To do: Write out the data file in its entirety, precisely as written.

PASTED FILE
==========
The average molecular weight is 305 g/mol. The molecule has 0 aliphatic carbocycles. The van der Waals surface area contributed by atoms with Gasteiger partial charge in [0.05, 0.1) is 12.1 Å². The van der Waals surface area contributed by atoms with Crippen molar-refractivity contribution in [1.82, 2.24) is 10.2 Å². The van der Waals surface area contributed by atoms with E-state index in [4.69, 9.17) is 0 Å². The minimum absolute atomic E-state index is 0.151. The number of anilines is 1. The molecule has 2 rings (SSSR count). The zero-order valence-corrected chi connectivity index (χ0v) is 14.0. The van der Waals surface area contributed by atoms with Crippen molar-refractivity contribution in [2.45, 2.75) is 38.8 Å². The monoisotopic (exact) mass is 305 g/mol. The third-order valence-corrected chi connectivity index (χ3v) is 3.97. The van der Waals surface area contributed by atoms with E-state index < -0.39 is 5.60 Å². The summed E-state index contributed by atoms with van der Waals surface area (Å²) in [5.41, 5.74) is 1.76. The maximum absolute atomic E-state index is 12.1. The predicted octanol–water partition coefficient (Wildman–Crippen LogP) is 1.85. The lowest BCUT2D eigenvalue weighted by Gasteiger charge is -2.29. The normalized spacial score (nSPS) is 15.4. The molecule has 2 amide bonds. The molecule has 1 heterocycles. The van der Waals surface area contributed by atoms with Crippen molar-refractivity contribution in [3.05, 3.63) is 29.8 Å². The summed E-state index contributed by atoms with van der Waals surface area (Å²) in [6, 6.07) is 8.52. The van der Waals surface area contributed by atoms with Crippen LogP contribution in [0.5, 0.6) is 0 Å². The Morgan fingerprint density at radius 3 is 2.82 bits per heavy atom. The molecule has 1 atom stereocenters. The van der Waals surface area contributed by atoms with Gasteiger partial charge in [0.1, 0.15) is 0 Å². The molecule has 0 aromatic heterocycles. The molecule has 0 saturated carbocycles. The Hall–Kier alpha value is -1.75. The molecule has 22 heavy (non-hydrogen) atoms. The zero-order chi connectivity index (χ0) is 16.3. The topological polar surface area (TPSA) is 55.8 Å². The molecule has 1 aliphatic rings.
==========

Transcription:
The average molecular weight is 305 g/mol. The molecule has 0 aliphatic carbocycles. The van der Waals surface area contributed by atoms with Gasteiger partial charge in [0.05, 0.1) is 12.1 Å². The van der Waals surface area contributed by atoms with Crippen molar-refractivity contribution in [1.82, 2.24) is 10.2 Å². The van der Waals surface area contributed by atoms with E-state index in [4.69, 9.17) is 0 Å². The minimum absolute atomic E-state index is 0.151. The number of anilines is 1. The molecule has 2 rings (SSSR count). The zero-order valence-corrected chi connectivity index (χ0v) is 14.0. The van der Waals surface area contributed by atoms with Crippen molar-refractivity contribution in [2.45, 2.75) is 38.8 Å². The monoisotopic (exact) mass is 305 g/mol. The third-order valence-corrected chi connectivity index (χ3v) is 3.97. The van der Waals surface area contributed by atoms with E-state index < -0.39 is 5.60 Å². The summed E-state index contributed by atoms with van der Waals surface area (Å²) in [5.41, 5.74) is 1.76. The maximum absolute atomic E-state index is 12.1. The predicted octanol–water partition coefficient (Wildman–Crippen LogP) is 1.85. The lowest BCUT2D eigenvalue weighted by Gasteiger charge is -2.29. The normalized spacial score (nSPS) is 15.4. The molecule has 2 amide bonds. The molecule has 1 heterocycles. The van der Waals surface area contributed by atoms with Crippen molar-refractivity contribution in [3.05, 3.63) is 29.8 Å². The summed E-state index contributed by atoms with van der Waals surface area (Å²) in [6, 6.07) is 8.52. The van der Waals surface area contributed by atoms with Crippen LogP contribution in [0.5, 0.6) is 0 Å². The Morgan fingerprint density at radius 3 is 2.82 bits per heavy atom. The molecule has 1 atom stereocenters. The van der Waals surface area contributed by atoms with Gasteiger partial charge in [0.1, 0.15) is 0 Å². The molecule has 0 aromatic heterocycles. The molecule has 0 saturated carbocycles. The Hall–Kier alpha value is -1.75. The molecule has 22 heavy (non-hydrogen) atoms. The zero-order chi connectivity index (χ0) is 16.3. The topological polar surface area (TPSA) is 55.8 Å². The molecule has 1 aliphatic rings.